Reliance Communications Ltd (RCom) the crown jewel of Anil Ambani (if there is indeed any such jewel in his crown of thorns) should be valued at just Rs15, against the current market price of Rs65, according a new report by Veritas, the Canada-based independent research firm. Veritas has taken stunned the excel-driven and management-guided Indian analysts and institutional investors with its searing reports on R Com, Reliance Industries, DLF and Kingfisher among others.
How has Veritas arrived at the figure of Rs15 for RCom? It has introduced a new idea called "governance discount." Veritas suggests that investors should apply a governance discount of as much as 50% to the intrinsic value of the stock.
According to Veritas, the approximate value of stock is around Rs30. Applying a 50% governance discount, it values the core business at Rs15, "suggesting 77% downside from current levels."
In its calculations Veritas has refused to include any "other income", a favourite tool for management manipulation. According to Veritas, RCom "has a tendency to report high levels of other income which is not sustainable on a long term basis, given the significant drop in its current cash balance. Furthermore, based on the Company's inclination to book expenses to reserves and include other income in its EBITDA, reported EBITDA is an unreliable indicator of the Company's operating prowess. Therefore we ignore other income in our valuation."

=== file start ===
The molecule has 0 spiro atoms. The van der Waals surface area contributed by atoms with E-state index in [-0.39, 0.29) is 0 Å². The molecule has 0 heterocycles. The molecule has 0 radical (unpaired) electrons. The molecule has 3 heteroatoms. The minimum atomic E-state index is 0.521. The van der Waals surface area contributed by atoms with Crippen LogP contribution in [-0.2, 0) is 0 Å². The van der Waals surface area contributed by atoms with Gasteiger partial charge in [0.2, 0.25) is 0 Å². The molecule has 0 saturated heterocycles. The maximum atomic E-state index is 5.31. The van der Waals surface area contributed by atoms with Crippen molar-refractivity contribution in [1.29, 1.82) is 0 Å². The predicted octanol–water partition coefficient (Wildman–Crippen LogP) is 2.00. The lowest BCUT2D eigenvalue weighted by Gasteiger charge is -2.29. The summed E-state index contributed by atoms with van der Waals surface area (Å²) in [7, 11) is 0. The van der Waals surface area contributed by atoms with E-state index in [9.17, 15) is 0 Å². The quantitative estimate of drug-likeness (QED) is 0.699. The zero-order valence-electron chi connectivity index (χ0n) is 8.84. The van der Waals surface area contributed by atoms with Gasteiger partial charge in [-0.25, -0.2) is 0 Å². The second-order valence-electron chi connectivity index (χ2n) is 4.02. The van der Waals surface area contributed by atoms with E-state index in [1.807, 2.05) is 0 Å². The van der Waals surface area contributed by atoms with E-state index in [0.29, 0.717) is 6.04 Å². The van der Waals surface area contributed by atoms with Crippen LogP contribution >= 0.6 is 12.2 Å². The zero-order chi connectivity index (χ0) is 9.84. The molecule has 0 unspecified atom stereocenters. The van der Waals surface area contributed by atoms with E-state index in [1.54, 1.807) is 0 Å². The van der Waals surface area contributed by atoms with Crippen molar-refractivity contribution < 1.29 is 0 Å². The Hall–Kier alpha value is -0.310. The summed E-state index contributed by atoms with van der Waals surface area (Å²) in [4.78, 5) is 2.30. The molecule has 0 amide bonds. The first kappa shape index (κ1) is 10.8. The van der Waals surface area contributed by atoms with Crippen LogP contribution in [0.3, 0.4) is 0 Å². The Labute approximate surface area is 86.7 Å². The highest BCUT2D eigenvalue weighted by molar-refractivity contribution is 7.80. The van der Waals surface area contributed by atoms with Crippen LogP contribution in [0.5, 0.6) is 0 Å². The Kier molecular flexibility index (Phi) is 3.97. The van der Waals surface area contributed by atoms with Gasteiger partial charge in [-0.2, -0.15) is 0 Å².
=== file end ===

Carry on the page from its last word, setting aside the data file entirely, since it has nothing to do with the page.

This is the second report by Veritas on RCom. The previous one was in July 2011 when R Com was quoted at around Rs100. The stock is down 35% since then.
The SIDBI (Amendment) Bill, 2012, would streamline procedure for loan recovery and also seek to confer power upon the SIDBI board to specify investment limit for small units